Mix & Match Gingerbread pattern - all pieces layered

Fuse the pieces in place, following the instructions for whatever brand of adhesive you used.

This video has detailed instructions for layering the cookie decorations.

And this video is a shorter version with no explanation – just music – perfect for folks already familiar with my techniques.

Step 8

Outline all the pieces with black thread and a simple straight stitch – or choose your favorite decorative stitch.

This video has some tips for outlining those tight curves.

I like going around all the pieces three times for a sketchy, scribbly look. This post has some tips for that.

This post has tips for using decorative stitching.

This post has some information about outlining using thicker thread.

And this video has me talking through the path I followed to outline my sample block – and also shows you the other two blocks I made.


If you’re making a one-block project, go ahead and finish it up!

If you’re making a bunch of gingerbread blocks to join into a quilt -­ maybe adding them to the other free Christmas blocks – have fun!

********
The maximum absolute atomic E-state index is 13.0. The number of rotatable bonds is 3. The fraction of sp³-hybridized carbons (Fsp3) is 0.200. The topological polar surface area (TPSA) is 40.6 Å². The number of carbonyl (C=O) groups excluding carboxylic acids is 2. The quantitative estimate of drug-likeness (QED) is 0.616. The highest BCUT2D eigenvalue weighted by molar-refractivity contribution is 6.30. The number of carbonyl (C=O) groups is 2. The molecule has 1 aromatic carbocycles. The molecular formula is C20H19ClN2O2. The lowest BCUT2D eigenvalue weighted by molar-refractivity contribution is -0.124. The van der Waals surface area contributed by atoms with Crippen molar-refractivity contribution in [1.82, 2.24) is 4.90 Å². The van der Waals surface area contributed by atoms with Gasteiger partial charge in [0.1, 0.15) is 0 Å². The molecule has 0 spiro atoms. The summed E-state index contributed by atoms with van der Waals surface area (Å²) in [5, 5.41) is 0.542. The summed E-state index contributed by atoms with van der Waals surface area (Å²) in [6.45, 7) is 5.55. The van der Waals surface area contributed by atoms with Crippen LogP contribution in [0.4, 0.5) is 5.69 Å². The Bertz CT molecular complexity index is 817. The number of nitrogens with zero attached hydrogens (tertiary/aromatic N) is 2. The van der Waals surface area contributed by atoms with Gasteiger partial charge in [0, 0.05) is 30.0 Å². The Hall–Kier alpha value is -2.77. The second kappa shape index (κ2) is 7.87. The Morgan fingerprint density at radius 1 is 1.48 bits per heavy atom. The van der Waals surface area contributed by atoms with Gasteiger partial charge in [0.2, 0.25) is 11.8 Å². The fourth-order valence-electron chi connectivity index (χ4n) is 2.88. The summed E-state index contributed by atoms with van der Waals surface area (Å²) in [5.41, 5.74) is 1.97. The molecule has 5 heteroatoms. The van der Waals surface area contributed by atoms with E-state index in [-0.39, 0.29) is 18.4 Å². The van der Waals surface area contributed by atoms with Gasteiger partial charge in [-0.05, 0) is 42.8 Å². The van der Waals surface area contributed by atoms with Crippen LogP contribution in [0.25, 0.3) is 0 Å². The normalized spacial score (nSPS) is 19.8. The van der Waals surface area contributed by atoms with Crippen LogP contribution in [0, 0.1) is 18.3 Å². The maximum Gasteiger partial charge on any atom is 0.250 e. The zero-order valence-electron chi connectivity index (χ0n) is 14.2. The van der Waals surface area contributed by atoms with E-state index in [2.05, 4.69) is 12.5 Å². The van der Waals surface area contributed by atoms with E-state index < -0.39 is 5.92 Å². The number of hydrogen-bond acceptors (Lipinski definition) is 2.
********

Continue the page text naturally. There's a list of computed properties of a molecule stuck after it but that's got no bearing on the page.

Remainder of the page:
This video shows how to trim your finished quilt blocks.

This video shows how to sew your blocks together using the QAYG method I use.

This post has tips for quilting on a cuddle fleece back.

And this video shows how to bind your quilt.

What can you do with just one block pattern? Tons of things!

Check out this page I’ve been slowly building – 100 Things to Do with an Applique Pattern. 🙂

Have fun! And share a photo of what you make! You can share it in the Shiny Happy People group or tag it with #shinyhappyworld on Instagram.

If you like this free pattern, sign up for the Shiny Happy News! Subscribers get a weekly newsletter full of sewing tips and tricks, free patterns, special discounts, and other things to make you smile. 🙂